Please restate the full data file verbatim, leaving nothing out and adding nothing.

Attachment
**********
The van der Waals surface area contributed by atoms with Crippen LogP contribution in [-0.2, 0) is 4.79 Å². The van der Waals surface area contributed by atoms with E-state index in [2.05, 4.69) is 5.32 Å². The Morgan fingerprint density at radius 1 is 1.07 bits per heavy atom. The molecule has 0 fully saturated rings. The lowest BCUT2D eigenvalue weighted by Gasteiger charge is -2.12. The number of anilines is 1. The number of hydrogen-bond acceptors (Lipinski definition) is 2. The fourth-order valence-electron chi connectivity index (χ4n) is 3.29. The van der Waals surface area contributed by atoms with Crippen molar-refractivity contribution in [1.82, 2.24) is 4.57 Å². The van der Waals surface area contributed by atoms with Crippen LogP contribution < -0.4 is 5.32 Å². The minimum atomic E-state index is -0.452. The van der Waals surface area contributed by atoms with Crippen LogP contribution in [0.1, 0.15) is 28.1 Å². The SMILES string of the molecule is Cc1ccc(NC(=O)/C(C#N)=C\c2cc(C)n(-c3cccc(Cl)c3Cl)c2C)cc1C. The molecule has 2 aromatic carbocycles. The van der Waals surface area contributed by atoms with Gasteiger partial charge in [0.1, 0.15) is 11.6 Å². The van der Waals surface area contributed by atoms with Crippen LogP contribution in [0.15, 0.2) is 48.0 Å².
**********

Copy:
The van der Waals surface area contributed by atoms with Crippen LogP contribution in [-0.2, 0) is 4.79 Å². The van der Waals surface area contributed by atoms with E-state index in [2.05, 4.69) is 5.32 Å². The Morgan fingerprint density at radius 1 is 1.07 bits per heavy atom. The molecule has 0 fully saturated rings. The lowest BCUT2D eigenvalue weighted by Gasteiger charge is -2.12. The number of anilines is 1. The number of hydrogen-bond acceptors (Lipinski definition) is 2. The fourth-order valence-electron chi connectivity index (χ4n) is 3.29. The van der Waals surface area contributed by atoms with Crippen molar-refractivity contribution in [1.82, 2.24) is 4.57 Å². The van der Waals surface area contributed by atoms with Crippen LogP contribution < -0.4 is 5.32 Å². The minimum atomic E-state index is -0.452. The van der Waals surface area contributed by atoms with Crippen LogP contribution in [0.1, 0.15) is 28.1 Å². The SMILES string of the molecule is Cc1ccc(NC(=O)/C(C#N)=C\c2cc(C)n(-c3cccc(Cl)c3Cl)c2C)cc1C. The molecule has 2 aromatic carbocycles. The van der Waals surface area contributed by atoms with Gasteiger partial charge in [0.1, 0.15) is 11.6 Å². The van der Waals surface area contributed by atoms with Crippen LogP contribution in [0.15, 0.2) is 48.0 Å².